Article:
The ingredients can be as varied as you like and you don’t always have to stick to “fishy” tastes…although these do work well…

 

But other flavors can be garlic, aniseed, strawberry(these are all proven fish catchers)…and the list goes on.

 

Before you make your paste decide if you want it to be a quick dissolving or slow dissolving. Both work but the quick dissolving have to be rebaited more often…their advantage is that they put berley into the water and release smells into the current more than slow dissolving types.

 

I knew one old fisherman who fished almost exclusively with

doughand he caught plenty of fish.

 

He used dissolving baits in still waters and changed bait every 8 to 10 minutes…this brought the fish in and kept them therehe just had to do a lot of casting in his session!

 

 

It is easier to make slow dissolving baits when you don’t include any bait particles. These particles, like bits of fish, crab, worm, bread and other stuff, leave less room for actual dough which is the sticky, longer lasting part of the bait. On slow dissolving baits I usually only use scents and oils – no bait pieces.

 

Making this stuff is pretty simple…if you’ve got kids, or a partner you don’t like, you can get them involved too…’cos it gets a bit messy!

 

The bulk ingredient is plain white flour. Put a cup of this in a bowl or on a bench top and add your flavors…

 

Now….flavours is the where the “magic” happens.

 

I have found that strawberry and chocolate work well in fresh water and just about any “fishy” flavour works in salt water.

Garlic and aniseed work well in BOTH!

 

But these are just what I have worked with…there are a truckload of other options if you want to experiment.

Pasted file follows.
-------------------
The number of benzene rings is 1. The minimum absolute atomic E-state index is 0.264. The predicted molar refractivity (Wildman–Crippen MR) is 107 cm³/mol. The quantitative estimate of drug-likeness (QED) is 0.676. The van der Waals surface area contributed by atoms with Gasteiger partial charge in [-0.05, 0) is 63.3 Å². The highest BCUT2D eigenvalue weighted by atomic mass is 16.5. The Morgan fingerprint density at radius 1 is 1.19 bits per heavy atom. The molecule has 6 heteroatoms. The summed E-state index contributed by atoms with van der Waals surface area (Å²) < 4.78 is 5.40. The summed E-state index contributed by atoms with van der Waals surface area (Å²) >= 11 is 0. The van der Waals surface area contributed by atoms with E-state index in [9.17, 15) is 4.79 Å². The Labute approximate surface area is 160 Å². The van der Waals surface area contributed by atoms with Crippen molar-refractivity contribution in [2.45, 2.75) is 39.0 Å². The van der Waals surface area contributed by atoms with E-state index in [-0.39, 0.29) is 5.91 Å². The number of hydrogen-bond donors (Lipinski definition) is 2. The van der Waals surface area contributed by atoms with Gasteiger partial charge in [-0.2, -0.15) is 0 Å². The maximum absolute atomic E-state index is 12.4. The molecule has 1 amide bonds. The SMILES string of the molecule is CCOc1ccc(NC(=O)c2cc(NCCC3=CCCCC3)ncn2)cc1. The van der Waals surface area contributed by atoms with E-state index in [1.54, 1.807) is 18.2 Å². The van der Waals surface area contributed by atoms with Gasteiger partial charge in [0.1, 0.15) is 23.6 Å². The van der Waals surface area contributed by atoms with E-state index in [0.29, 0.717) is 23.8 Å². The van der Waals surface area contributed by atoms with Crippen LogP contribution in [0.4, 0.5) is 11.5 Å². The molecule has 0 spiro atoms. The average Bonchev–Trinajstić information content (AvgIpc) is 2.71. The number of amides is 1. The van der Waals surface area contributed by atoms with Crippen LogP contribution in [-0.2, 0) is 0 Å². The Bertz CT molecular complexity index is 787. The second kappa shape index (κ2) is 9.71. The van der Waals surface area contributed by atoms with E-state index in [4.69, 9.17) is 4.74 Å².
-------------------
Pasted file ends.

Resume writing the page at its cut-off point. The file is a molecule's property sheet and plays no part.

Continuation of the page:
When I fish the salt water I often buy tins of tuna, salmon, sardines, crab meat, oysters or baby prawns. I eat the contents and use the oils in my dough…its win/win really!

 

If this oil is not enough then I add a bit of tuna oil, bought from a tackle shop, or squid sauce bought from the supermarket…

 

…fact is, just about any oily liquid will work as it sends its oil slick into the water and advertises that “chow is on!”

 

To make the dough bind, after adding the oil, I add egg to the mix and a bit of water….then you get to mix it with your hands…this is where the kids come in…or your favorite partner.

 

Keep moulding the mix until it starts to stiffen up and the oils are all evenly mixed through. Pull a piece off and check it. You want the dough to be a little firm and sticky, not powdery or sloppy…it should be like Play Dough…this will keep it on the hook.

 

Lately I have tried using gelatin and honey, not at the same time, to help bind the dough. So far the honey has worked well…it’s just really messy…

 

…but it is a “work in progress” at the moment!

 

The last additive to your bait can be colour – food colour!

 

 You can find it in the “spices” section of the supermarket.

 

I have used red, yellow and green food colour in some of my baits. I did this to copy the colours of the factory made dough baits…and it worked OK….

 

…thing is, I don’t know if it made things better or worse because I didn’t compare it to a non-coloured bait at the same time. All I can say is that it did work.

 

Finally, the only other ‘kinda redicluous thing I have done is to take the “juice” from chopped up worms and add that to a dough bait….it worked on carp but I only used it once!

 

So why not try dough baits?

 

You can buy ‘em or make ‘em…either way it adds another weapon to your tackle box!